Automated network generation and analysis of biochemical reaction pathways using RING

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Abstract

This paper describes how Rule Input Network Generator (RING), a network generation computational tool, can be adopted to generate a variety of complex biochemical reaction networks. The reaction language incorporated in RING allows representation of chemical compounds in biological systems with various structural complexity. Complex molecules such as oligosaccharides in glycosylation pathways can be described using a simplified representation of their monosaccharide building blocks and glycosidic bonds. The automated generation and topological network analysis features in RING also allow for: (1) constructing biochemical reaction networks in a rule-based manner, (2) generating graphical representations of the networks, (3) querying molecules containing a particular structural pattern, (4) finding the shortest synthetic pathways to a user-specified species, and (5) performing enzyme knockout to study their effect on the reaction network. Case studies involving three biochemical reaction systems: (1) Synthesis of 2-ketoglutarate from xylose in bacterial cells, (2) N-glycosylation in mammalian cells, and (3) O-glycosylation in mammalian cells are presented to demonstrate the capabilities of RING for robust and exhaustive network generation and the advantages of its post-processing features.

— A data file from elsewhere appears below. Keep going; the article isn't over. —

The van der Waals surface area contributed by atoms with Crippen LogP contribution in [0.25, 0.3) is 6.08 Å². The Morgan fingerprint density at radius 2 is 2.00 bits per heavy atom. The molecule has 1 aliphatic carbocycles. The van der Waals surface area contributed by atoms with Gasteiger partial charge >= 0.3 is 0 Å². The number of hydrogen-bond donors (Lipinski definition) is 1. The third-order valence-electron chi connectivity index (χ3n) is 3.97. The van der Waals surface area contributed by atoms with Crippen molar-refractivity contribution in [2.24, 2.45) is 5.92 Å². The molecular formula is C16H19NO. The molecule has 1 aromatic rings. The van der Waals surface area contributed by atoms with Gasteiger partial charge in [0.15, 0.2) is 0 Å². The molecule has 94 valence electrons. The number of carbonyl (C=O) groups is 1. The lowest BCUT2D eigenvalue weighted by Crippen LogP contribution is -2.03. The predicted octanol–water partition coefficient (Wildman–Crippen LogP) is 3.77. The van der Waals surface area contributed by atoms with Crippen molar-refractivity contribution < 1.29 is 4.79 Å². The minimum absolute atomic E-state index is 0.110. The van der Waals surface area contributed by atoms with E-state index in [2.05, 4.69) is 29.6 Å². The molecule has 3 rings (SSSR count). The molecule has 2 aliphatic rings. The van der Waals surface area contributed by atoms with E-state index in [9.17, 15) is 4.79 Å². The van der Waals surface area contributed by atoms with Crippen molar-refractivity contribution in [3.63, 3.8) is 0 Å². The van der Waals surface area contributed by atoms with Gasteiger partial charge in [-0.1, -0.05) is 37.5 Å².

Original languageEnglish (US)
Pages (from-to)84-93
Number of pages10
JournalMetabolic Engineering
Volume49
DOIs
StatePublished - Sep 2018

Bibliographical note

Funding Information:
We acknowledge the National Science Foundation, Energy for sustainability, CDS&E (Grant no. 1307089 ) for the financial support. We would like to thank Minnesota Supercomputing Institute for permissions to use their facilities and computing resources. We would like to thank Dr. Patrick Hossler for valuable discussion on GlycoVis and glycosylation pathways. We would like to thank Guilherme Costa de Sousa for collecting information on the substrate specificity of glycosylation enzymes. Tung Le was supported in part by the Vietnam Education Foundation (VEF).

Keywords

  • Carbohydrate metabolism
  • Domain specific language interface
  • Glycosylation
  • Network analysis
  • Rule-based network generation

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